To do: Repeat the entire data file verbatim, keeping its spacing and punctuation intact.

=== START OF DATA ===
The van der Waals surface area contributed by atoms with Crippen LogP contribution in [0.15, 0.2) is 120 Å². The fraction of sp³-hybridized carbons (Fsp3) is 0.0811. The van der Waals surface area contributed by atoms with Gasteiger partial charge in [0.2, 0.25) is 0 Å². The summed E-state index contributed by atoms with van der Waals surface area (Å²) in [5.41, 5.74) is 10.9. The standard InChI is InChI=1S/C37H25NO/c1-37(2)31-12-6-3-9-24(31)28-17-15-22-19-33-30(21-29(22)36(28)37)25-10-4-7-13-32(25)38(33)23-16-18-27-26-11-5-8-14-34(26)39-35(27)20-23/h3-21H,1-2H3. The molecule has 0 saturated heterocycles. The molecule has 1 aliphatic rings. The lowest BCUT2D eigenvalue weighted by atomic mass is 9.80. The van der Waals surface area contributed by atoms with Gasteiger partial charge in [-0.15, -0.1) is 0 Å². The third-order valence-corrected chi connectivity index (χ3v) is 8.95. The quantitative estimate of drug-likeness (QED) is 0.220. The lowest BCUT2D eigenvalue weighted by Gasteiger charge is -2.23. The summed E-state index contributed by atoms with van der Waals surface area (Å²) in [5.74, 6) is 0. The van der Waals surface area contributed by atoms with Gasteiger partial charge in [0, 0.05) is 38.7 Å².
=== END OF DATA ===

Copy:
The van der Waals surface area contributed by atoms with Crippen LogP contribution in [0.15, 0.2) is 120 Å². The fraction of sp³-hybridized carbons (Fsp3) is 0.0811. The van der Waals surface area contributed by atoms with Gasteiger partial charge in [0.2, 0.25) is 0 Å². The summed E-state index contributed by atoms with van der Waals surface area (Å²) in [5.41, 5.74) is 10.9. The standard InChI is InChI=1S/C37H25NO/c1-37(2)31-12-6-3-9-24(31)28-17-15-22-19-33-30(21-29(22)36(28)37)25-10-4-7-13-32(25)38(33)23-16-18-27-26-11-5-8-14-34(26)39-35(27)20-23/h3-21H,1-2H3. The molecule has 0 saturated heterocycles. The molecule has 1 aliphatic rings. The lowest BCUT2D eigenvalue weighted by atomic mass is 9.80. The van der Waals surface area contributed by atoms with Gasteiger partial charge in [-0.15, -0.1) is 0 Å². The third-order valence-corrected chi connectivity index (χ3v) is 8.95. The quantitative estimate of drug-likeness (QED) is 0.220. The lowest BCUT2D eigenvalue weighted by Gasteiger charge is -2.23. The summed E-state index contributed by atoms with van der Waals surface area (Å²) in [5.74, 6) is 0. The van der Waals surface area contributed by atoms with Gasteiger partial charge in [0, 0.05) is 38.7 Å².